Forests Minister Pat Bell and Frank Everitt

Asian forest exports match U.S. sales

VICTORIA – Surging forest products sales to Asia have for the first time nearly equaled sales to the U.S., where the housing market continues to decline.

Forests Minister Pat Bell released September statistics for the industry Thursday, showing that total lumber, pulp, paper, plywood and other manufactured wood product sales to China and Japan reached 40 per cent of B.C.’s output.

Sales to the U.S., where historically the vast majority of B.C. products have gone, are at 42.2 per cent. U.S. sales are expected to reach six billion board feet this year, about the same as the last two years and far below historic highs.

Bell called the fast-growing Asian exports “the magic” that has turned around the slumping B.C. forest industry. B.C. still hasn’t recovered to its historic average where 10 to 11 billion cubic metres was harvested each year, but the latest figures bring the projected total cut for this year to 8.6 billion.

“The harvesting on the coast of British Columbia, year to date as of October, is up 70.1 per cent,” Bell said. “The harvesting in the interior as of October is up 24.7 per cent. That is an incredible success story by any measure.”

The ministry estimates that restarted mills and logging operations have added nearly 5,000 jobs this year, after a disastrous period of shutdowns and layoffs fueled by the U.S. housing market collapse and world recession.

Bell said forestry and logging employment up 33.8 per cent, and wood products employment is up 5.2 per cent for a total growth of about nine per cent. That is despite an 11.4 per cent drop in jobs in paper mills, mainly due to Catalyst Paper reducing operations.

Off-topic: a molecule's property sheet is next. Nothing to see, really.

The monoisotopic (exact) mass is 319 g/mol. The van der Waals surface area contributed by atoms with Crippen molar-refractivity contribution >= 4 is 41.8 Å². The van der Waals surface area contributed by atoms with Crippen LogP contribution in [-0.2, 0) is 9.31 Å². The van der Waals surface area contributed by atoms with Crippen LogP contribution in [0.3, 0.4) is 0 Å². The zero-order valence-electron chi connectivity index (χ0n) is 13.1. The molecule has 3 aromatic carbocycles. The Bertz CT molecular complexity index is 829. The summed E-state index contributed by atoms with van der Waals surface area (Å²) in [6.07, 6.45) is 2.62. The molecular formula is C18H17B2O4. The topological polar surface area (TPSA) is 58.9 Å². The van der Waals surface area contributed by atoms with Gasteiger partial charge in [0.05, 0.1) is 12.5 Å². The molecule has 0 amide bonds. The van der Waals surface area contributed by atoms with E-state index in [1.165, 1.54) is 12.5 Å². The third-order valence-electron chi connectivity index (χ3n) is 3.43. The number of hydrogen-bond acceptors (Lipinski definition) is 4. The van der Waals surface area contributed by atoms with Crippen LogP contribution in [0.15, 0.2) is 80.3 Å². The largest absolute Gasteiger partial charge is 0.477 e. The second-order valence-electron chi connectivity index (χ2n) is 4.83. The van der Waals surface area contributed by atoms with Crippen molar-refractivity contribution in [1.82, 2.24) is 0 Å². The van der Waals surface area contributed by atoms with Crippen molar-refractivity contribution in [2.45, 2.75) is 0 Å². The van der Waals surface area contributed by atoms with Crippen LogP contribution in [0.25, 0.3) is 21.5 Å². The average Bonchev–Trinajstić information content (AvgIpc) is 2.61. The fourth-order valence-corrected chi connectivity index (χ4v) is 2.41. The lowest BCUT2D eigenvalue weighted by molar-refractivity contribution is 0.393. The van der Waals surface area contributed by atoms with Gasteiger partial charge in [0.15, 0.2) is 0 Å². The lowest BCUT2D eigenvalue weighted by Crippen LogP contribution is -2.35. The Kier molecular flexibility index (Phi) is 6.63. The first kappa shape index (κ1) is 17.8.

October figures show U.S. housing construction going from bad to worse, down 11.7 per cent from September for a projected total of 519,000 new units this year.

In the coastal and Vancouver Island region, 1.14 million cubic metres was harvested from Crown land in October, a 70 per cent jump from last year. The coastal industry has been so slow that the ministry has seen some recent years where the entire year’s harvest didn’t reach three million cubic metres.

Bell credited the increase partly to container shipping of logs and lumber from Vancouver and Prince Rupert. Containers from Asia used to return empty, but now wood products can be shipped to China for about the same cost as sending them by rail to the Eastern U.S., he said.

Just Posted

Two North Okanagan students receive Premier’s Scholarship to study abroad

Two North Okanagan students are about to embark on the journey of a lifetime

Meningococcal disease outbreak declared in Okanagan

Five cases in last six months among 15-to-19 year-olds, including one in Coldstream

Van fire extinguished

Fire damages vehicle and fence Wednesday night in Vernon

Life’s a beach for new/old radio station

KISS-FM becomes Beach 107.5; goes back to old CJIB call letters

Beairsto students decorate Christmas cookies

Beairsto students get creative in the kitchen

Sagmoen case adjourned, again

Small, yet mighty, rally again on Vernon courthouse steps

Debt-to-household-income ratio rises in third quarter

Total household credit market debt grew to $2.11 trillion in the third quarter

Charges in car wash shooting stalled

Court waits for police watchdog report on Salmon Arm incident.

B.C. Mountie told to resign after texting teenage sex assault victim

RCMP documents say Const. Brian Eden sent sexually inappropriate photos to 17-year-old girl

Family doctors should learn to treat addiction, not shun patients: scientist

B.C. Centre on Substance Use’s Dr. Evan Wood said efforts underway to change addiction medicine image

Four dog deaths investigated in Cranbrook

One vet suggests a parallel to these deaths and similar ones in 2016

Vernon civic candidate signage rules relaxed

Candidates permitted to post unlimited signs on public property

Seaton serves up Christmas lunch

Seaton Secondary’s full turkey and ham lunch was enjoyed by over 185 students Dec. 13

Column: The close-knit community of Cherryville

By Jim Cooperman, Observer contributor Nestled beneath the foothills of the Monashee… Continue reading

Most Read